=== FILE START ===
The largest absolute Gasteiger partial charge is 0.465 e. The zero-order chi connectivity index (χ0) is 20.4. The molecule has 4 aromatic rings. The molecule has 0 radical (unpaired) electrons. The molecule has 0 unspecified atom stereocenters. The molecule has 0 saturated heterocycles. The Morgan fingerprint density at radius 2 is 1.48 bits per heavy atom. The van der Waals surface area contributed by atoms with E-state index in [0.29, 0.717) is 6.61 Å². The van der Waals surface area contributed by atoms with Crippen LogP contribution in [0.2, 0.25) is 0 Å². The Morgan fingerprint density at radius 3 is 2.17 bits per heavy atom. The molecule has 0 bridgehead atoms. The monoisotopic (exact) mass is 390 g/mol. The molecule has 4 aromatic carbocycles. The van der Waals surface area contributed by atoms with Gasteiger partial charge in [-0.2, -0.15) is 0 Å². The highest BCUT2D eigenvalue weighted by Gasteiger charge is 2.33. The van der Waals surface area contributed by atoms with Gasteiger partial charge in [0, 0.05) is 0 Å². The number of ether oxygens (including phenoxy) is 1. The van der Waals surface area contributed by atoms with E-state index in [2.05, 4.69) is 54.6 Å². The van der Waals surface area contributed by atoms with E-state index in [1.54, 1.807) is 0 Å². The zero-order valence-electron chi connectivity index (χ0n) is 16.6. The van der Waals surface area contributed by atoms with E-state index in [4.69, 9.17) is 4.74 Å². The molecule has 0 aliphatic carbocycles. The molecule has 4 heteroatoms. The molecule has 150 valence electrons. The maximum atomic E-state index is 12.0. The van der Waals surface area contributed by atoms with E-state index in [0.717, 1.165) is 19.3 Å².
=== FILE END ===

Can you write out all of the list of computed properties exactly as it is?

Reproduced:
The largest absolute Gasteiger partial charge is 0.465 e. The zero-order chi connectivity index (χ0) is 20.4. The molecule has 4 aromatic rings. The molecule has 0 radical (unpaired) electrons. The molecule has 0 unspecified atom stereocenters. The molecule has 0 saturated heterocycles. The Morgan fingerprint density at radius 2 is 1.48 bits per heavy atom. The van der Waals surface area contributed by atoms with E-state index in [0.29, 0.717) is 6.61 Å². The van der Waals surface area contributed by atoms with Crippen LogP contribution in [0.2, 0.25) is 0 Å². The Morgan fingerprint density at radius 3 is 2.17 bits per heavy atom. The molecule has 0 bridgehead atoms. The monoisotopic (exact) mass is 390 g/mol. The molecule has 4 aromatic carbocycles. The van der Waals surface area contributed by atoms with Gasteiger partial charge in [-0.2, -0.15) is 0 Å². The highest BCUT2D eigenvalue weighted by Gasteiger charge is 2.33. The van der Waals surface area contributed by atoms with Gasteiger partial charge in [0, 0.05) is 0 Å². The number of ether oxygens (including phenoxy) is 1. The van der Waals surface area contributed by atoms with E-state index in [2.05, 4.69) is 54.6 Å². The van der Waals surface area contributed by atoms with E-state index in [1.54, 1.807) is 0 Å². The zero-order valence-electron chi connectivity index (χ0n) is 16.6. The van der Waals surface area contributed by atoms with E-state index in [4.69, 9.17) is 4.74 Å². The molecule has 0 aliphatic carbocycles. The molecule has 4 heteroatoms. The molecule has 150 valence electrons. The maximum atomic E-state index is 12.0. The van der Waals surface area contributed by atoms with E-state index in [0.717, 1.165) is 19.3 Å².